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pone.0120250.g001: Characterization of the phospho-specific Rps6 antibody.A) C-terminal peptide sequence of human S6 and its orthologs in S. pombe and S. cerevisiae. The residues phosphorylated by S6K are highlighted in red. B) Immunoblot analysis of S. cerevisiae Rps6 phosphorylation in several rps6 mutants in the BY4742 background. Samples from exponentially growing cultures of the indicated strains were taken. Total lysates were resolved by SDS—PAGE on 10% polyacrylamide gels and analyzed by immunoblot. Actin was used as loading control. C) Samples of exponentially growing TB50a cells were taken. Cells were lysed in lysis buffer either in the absence (lanes 1 and 2) or presence (lane 3) of phosphatase inhibitor mixture (PPi). Total protein lysates were incubated with 2 U of alkaline phosphatase (Roche) for 30 min at 37°C and analyzed by immunoblot as in B. Ponceau S staining of the membrane indicates the presence of alkaline phosphatase. D) Immunoblot analysis of Rps6 phosphorylation in WT and rapamycin-resistant TOR1–1 TOR2–1 cells. Cells were treated with rapamycin (200 ng/ml) for the indicated times. Total lysates were analyzed as in B. E) Immunoblot analysis of S. cerevisiae Rps6 phosphorylation in WT cells. Exponentially growing cells in SC medium were shifted to nitrogen-free medium and cultured for 1 h. Then, SC medium containing 200 ng/ml rapamycin or drug vehicle was added and growth was resumed for 1 h. Total lysates were analyzed as in B. F) Immunoblot analysis of Sch9 and Rps6 phosphorylation upon glutamine stimulation. YSBN9 cells expressing Sch9–3xHA were grown in YMM with proline as the only nitrogen source. Then, glutamine (final concentration of 0.5 g/l) was added and samples were taken at the indicated times. To assess the Sch9 C-terminal phosphorylation state, protein samples were chemically cleaved with NTCB.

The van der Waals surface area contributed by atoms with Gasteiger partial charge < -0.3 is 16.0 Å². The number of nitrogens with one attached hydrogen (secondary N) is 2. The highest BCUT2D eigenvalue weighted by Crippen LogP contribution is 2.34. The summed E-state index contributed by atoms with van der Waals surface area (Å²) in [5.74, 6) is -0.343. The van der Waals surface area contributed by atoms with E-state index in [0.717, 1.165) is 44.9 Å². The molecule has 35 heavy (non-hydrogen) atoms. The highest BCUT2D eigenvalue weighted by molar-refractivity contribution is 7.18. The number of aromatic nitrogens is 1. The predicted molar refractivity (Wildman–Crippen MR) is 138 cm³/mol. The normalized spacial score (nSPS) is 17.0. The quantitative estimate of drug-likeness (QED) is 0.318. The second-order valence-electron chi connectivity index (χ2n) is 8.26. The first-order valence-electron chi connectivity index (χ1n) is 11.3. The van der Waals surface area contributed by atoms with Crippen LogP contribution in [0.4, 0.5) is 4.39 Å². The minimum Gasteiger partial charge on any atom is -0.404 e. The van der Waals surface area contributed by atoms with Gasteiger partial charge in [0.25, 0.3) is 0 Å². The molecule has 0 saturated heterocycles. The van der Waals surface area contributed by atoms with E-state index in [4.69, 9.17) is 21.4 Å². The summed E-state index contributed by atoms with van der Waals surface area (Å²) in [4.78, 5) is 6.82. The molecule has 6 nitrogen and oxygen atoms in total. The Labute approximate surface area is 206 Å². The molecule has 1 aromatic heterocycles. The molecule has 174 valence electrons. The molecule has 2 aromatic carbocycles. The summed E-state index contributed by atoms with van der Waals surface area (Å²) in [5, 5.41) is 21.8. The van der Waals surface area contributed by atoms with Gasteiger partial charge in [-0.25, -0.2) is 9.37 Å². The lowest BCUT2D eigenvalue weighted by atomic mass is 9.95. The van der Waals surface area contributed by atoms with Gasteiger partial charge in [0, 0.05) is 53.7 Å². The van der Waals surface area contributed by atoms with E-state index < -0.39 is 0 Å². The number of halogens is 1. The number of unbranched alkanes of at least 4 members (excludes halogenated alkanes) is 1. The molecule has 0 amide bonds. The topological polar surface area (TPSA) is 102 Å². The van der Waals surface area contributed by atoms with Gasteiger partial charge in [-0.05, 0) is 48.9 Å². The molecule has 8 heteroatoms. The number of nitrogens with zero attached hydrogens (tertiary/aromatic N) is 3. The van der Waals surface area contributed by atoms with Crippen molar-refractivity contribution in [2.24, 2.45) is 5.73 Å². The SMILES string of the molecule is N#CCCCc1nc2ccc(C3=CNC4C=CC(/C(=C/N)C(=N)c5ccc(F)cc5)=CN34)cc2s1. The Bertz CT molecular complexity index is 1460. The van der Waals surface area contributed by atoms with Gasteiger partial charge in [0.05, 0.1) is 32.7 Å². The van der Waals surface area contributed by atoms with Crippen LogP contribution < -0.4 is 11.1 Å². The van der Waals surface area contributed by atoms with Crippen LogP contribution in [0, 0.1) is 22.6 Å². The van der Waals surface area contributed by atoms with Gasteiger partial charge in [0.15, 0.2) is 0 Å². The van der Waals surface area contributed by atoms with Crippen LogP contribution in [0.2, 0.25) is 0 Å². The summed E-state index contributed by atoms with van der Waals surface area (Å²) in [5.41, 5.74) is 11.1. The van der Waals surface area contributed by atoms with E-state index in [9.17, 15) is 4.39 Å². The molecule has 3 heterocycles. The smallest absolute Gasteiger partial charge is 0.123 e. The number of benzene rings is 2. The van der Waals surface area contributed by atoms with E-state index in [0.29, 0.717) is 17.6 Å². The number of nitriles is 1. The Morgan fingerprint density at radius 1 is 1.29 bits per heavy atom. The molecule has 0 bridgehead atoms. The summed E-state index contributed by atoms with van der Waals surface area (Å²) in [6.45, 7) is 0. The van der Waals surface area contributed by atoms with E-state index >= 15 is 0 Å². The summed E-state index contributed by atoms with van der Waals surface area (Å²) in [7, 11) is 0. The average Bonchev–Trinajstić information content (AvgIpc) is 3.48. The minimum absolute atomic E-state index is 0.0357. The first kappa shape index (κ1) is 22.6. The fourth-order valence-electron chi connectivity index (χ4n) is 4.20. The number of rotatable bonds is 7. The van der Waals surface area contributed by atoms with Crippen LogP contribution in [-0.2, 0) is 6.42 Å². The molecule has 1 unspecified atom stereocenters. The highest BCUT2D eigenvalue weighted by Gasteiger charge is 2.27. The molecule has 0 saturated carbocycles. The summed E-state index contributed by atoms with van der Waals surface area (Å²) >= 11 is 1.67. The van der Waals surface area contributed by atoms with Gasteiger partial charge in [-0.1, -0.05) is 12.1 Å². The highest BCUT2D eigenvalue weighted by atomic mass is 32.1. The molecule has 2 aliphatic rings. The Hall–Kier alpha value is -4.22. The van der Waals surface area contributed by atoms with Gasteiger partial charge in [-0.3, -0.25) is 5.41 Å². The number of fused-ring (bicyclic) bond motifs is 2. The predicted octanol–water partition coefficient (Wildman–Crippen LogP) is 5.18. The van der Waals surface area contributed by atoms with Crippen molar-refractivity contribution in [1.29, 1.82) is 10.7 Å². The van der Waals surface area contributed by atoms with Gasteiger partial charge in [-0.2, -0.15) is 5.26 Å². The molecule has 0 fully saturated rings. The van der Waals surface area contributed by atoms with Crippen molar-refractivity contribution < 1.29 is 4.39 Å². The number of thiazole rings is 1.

Mentions: TORC1-mediated phosphorylation sites in S6 are conserved from yeast to human. In S. cerevisiae, Ser232 and Ser233 correspond to Ser235 and Ser236 in human S6 (Fig. 1A). S6 phosphorylation is widely used to monitor mTORC1 activity. Using a highly specific commercial anti-phospho-S6 (Ser235/236) antibody, we tested whether we could detect Rps6 phosphorylation in S. cerevisiae. Under nutrient rich conditions, we detected a 27 kDa protein that corresponds in size to Rps6 (Fig. 1B). To demonstrate that the antibody indeed recognizes only phosphorylated Rps6, we tested the phospho-specific antibody using rps6 mutants. Single deletion of RPS6A or RPS6B did not affect Rps6 phosphorylation. Serine-to-alanine mutation of the two serine residues in Rps6a combined with RPS6B deletion (rps6aS232A S233Arps6bΔ) abolished Rps6 phosphorylation (Fig. 1B). Moreover, treatment of protein lysates with alkaline phosphatase reduced Rps6 phosphorylation (Fig. 1C). These findings confirm that Rps6 phosphorylation sites are present in S. cerevisiae and validate the specificity of the anti-phospho-S6 antibody. We next asked whether Rps6 phosphorylation is regulated by TORC1. Inhibition of TORC1 by rapamycin treatment decreased Rps6 phosphorylation in wild-type (WT) cells but failed to decrease Rps6 phosphorylation in a rapamycin-resistant TOR1–1 TOR2–1 strain (Fig. 1D). Since TORC1 activity is controlled by nutrients, in particular by nitrogen source availability [14,17,18], we next investigated if Rps6 phosphorylation is also regulated by the nitrogen source. Nitrogen starvation resulted in decreased Rps6 phosphorylation, and re-stimulation of nitrogen-starved cells increased Rps6 phosphorylation (Fig. 1E). Thus, Rps6 phosphorylation is regulated by TORC1. We recently demonstrated that TORC1 activity is stimulated by glutamine using the phosphorylation state of Sch9 as a readout [14]. Thus, we next compared the kinetics of Rps6 and Sch9 phosphorylation in cells grown in the presence of the less-preferred nitrogen source proline upon stimulation with glutamine. Both Sch9 and Rps6 phosphorylation increased within 2 minutes after the addition of glutamine (Fig. 1F). After this initial increase, Sch9 phosphorylation decreased at 10 min to rise again at 30 min. Rps6 phosphorylation increased until 10 min after glutamine addition and then remained constant (Fig. 1F). Overall, these results underscore the validity of Rps6 phosphorylation as a specific readout for TORC1 activity in vivo.